Wearable art by a Métis designer from Saskatchewan. spotted during indigenous talks with the pope in Rome

A Métis-Ukrainian visual artist from Saskatchewan is delighted to see photos of her wearable art – a dark periwinkle blue cape decorated with flowers and leaves – worn by a member of the Métis delegation involved in talks with the Pope in Rome this week

Melanie Monique Rose of Regina said the Métis Nation-Saskatchewan commissioned the piece as a retirement gift from Louise Simard, the former chief executive of her government.

Simard told Rose last year she intended to wear it in Rome when Indigenous delegations from Canada demanded a papal apology for church-run residential schools. This trip was postponed to December 2021 due to the increase in COVID-19 cases, then rescheduled to March.

Since then, Rose had forgotten about him until she saw photos of Simard wrapped in the woolen cape adorned with vines and colorful stylized flowers created with barbed needles in a technique called felting.

“Louise Simard is definitely a matriarch that I would look up to,” Rose said.

“His decision, ‘Okay, I’ll get my [time] in front of the pope and that’s what I’m going to wear’, it’s moving”.

The cape is called Solstice Star Bird but she calls it her flower child, as she does for other artwork.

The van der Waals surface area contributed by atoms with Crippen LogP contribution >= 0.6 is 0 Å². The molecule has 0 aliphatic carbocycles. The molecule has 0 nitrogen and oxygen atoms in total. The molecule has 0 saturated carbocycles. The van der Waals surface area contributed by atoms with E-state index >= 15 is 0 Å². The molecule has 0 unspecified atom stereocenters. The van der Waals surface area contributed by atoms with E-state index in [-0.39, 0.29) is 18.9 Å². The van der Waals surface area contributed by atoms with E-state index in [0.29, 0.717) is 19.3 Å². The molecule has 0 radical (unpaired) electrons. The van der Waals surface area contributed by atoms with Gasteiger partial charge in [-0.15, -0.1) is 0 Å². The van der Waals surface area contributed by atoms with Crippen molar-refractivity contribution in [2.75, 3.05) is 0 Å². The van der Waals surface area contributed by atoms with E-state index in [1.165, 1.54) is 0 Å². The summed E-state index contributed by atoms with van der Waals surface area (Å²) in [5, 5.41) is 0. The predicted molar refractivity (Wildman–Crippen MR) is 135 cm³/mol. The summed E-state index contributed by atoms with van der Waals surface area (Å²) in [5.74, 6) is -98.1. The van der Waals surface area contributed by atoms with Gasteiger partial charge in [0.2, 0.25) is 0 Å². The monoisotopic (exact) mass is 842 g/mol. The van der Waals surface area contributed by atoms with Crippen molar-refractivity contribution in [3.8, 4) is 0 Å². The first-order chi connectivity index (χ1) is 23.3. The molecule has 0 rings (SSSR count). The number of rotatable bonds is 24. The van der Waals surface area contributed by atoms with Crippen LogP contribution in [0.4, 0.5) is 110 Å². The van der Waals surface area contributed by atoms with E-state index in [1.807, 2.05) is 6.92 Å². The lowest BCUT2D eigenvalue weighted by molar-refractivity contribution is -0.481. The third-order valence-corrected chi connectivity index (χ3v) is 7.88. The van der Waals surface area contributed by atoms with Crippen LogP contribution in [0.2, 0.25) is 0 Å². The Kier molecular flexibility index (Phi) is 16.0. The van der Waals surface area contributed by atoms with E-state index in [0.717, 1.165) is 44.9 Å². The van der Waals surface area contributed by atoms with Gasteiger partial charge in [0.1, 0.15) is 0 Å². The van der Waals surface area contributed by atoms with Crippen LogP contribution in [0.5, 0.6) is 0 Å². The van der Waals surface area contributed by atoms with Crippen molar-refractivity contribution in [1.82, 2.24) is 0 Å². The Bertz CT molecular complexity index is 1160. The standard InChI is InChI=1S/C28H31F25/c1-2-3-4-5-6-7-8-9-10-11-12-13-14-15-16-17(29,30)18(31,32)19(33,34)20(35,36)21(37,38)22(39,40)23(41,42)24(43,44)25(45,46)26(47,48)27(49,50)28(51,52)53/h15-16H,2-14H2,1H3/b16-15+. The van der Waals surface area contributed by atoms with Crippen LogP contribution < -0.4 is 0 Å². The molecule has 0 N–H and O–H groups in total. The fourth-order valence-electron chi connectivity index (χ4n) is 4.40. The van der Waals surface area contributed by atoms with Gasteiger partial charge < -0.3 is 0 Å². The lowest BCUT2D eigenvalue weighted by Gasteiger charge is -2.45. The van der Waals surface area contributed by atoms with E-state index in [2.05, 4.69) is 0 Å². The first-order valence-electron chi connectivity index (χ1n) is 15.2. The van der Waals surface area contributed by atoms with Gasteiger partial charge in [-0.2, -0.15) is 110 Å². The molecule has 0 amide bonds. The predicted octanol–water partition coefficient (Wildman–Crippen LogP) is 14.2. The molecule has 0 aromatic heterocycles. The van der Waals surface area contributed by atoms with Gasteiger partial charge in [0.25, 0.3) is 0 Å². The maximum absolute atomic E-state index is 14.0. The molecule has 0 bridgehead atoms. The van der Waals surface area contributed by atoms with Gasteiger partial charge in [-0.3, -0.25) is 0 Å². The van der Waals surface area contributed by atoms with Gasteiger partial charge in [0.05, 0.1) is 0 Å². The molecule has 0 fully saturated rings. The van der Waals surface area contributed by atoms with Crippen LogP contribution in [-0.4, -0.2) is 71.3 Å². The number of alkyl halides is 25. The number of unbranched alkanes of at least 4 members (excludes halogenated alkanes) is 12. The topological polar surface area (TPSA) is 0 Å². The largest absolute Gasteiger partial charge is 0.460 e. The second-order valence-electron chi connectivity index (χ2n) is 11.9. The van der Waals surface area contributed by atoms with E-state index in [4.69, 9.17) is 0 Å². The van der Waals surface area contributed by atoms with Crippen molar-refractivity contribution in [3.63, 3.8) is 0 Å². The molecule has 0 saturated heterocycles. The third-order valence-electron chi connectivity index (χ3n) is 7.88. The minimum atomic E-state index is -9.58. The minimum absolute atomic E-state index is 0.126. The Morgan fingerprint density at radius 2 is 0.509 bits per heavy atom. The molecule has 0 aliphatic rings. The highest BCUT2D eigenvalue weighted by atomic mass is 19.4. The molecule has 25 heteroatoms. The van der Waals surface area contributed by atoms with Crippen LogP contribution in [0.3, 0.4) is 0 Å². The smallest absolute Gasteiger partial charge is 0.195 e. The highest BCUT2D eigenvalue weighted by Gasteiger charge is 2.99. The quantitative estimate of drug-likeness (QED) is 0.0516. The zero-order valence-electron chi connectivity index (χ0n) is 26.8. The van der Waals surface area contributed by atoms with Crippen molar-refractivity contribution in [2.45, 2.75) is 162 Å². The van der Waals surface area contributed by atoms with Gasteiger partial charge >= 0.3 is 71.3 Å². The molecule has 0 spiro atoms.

Métis visual artist Melanie Monique Rose, right, poses next to Brandy Royale modeling the Solstice Star Bird cape commissioned for Louise Simard. (Submitted by Melanie Monique Rose)

She said the needle felting process is very slow and meditative and she often spends her time listening to stories. Rose said the loving and healing energy she experiences during the process is sewn into her artwork.

Rose’s artwork draws from her mixed-race Ukrainian upbringing, including felting woolen blankets.

She said she was honored when the MN-S commissioned the piece.

“It’s really amazing to have this community supporting me,” Rose said.

Solstice Star Bird’s raised flowers and vines were created using barbed needles, a technique called felting. (Submitted by Melanie Monique Rose)

In an emailed statement, an MN-S spokesperson said, “It is an important part of the visit for the Pope to understand the complexity and history of Métis culture, and the cape of Melanie Monique Rose. worn by Louise Simard is an expression of this. .”

Simard was sent to the Vatican as one of eight members of the Métis National Council delegation.

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Pope Francis met with a delegation of Métis residential school survivors on Monday and heard their stories. Métis National Council President Cassidy Caron was there, telling Matt Galloway what happened. 19:37

Pope Francis listened Monday to three mixed-race survivors of boarding schools at the Vatican.

“Our survivors did an incredible job at this meeting of standing up and speaking their truths. They were so brave and we wanted to make sure we had their voices heard, and that’s exactly what we did today,” said the Métis National Council. President Cassidy Caron.

The pope did not apologize for the abuse Indigenous children suffered in government-funded Catholic schools, Caron said, but spoke of “truth, justice and healing.”